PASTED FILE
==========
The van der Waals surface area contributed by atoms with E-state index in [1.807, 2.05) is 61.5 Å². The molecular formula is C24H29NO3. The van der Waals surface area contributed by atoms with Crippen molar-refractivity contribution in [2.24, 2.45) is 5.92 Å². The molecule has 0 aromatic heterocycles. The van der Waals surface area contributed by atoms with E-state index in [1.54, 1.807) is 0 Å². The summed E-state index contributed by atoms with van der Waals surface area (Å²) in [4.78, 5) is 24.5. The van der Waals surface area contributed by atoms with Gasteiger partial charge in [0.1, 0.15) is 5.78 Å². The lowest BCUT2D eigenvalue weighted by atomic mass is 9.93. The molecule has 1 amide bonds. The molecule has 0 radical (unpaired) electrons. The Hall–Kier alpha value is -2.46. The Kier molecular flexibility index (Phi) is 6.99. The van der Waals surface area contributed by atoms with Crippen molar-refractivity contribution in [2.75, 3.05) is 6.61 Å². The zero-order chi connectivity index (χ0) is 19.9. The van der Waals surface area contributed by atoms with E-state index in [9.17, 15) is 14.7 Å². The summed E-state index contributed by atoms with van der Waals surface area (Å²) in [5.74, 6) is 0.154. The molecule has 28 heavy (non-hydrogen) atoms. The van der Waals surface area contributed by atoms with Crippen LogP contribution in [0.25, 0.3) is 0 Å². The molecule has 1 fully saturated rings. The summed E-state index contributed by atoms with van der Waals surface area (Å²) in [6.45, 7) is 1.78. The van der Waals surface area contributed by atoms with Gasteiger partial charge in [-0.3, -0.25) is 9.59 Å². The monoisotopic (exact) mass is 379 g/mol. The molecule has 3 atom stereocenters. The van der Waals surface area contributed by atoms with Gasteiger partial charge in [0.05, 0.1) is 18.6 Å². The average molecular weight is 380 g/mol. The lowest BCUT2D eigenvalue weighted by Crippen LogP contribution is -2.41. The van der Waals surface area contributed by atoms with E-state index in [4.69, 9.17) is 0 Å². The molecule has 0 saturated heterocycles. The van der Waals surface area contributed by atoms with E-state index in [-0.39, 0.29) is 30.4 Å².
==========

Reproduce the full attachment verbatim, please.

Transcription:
The van der Waals surface area contributed by atoms with E-state index in [1.807, 2.05) is 61.5 Å². The molecular formula is C24H29NO3. The van der Waals surface area contributed by atoms with Crippen molar-refractivity contribution in [2.24, 2.45) is 5.92 Å². The molecule has 0 aromatic heterocycles. The van der Waals surface area contributed by atoms with E-state index in [1.54, 1.807) is 0 Å². The summed E-state index contributed by atoms with van der Waals surface area (Å²) in [4.78, 5) is 24.5. The van der Waals surface area contributed by atoms with Gasteiger partial charge in [0.1, 0.15) is 5.78 Å². The lowest BCUT2D eigenvalue weighted by atomic mass is 9.93. The molecule has 1 amide bonds. The molecule has 0 radical (unpaired) electrons. The Hall–Kier alpha value is -2.46. The Kier molecular flexibility index (Phi) is 6.99. The van der Waals surface area contributed by atoms with Crippen molar-refractivity contribution in [2.75, 3.05) is 6.61 Å². The zero-order chi connectivity index (χ0) is 19.9. The van der Waals surface area contributed by atoms with E-state index in [9.17, 15) is 14.7 Å². The summed E-state index contributed by atoms with van der Waals surface area (Å²) in [5.74, 6) is 0.154. The molecule has 28 heavy (non-hydrogen) atoms. The van der Waals surface area contributed by atoms with Crippen LogP contribution in [0.25, 0.3) is 0 Å². The molecule has 1 fully saturated rings. The summed E-state index contributed by atoms with van der Waals surface area (Å²) in [6.45, 7) is 1.78. The van der Waals surface area contributed by atoms with Gasteiger partial charge in [-0.3, -0.25) is 9.59 Å². The monoisotopic (exact) mass is 379 g/mol. The molecule has 3 atom stereocenters. The van der Waals surface area contributed by atoms with Gasteiger partial charge in [0.05, 0.1) is 18.6 Å². The average molecular weight is 380 g/mol. The lowest BCUT2D eigenvalue weighted by Crippen LogP contribution is -2.41. The van der Waals surface area contributed by atoms with E-state index in [4.69, 9.17) is 0 Å². The molecule has 0 saturated heterocycles. The van der Waals surface area contributed by atoms with E-state index in [-0.39, 0.29) is 30.4 Å².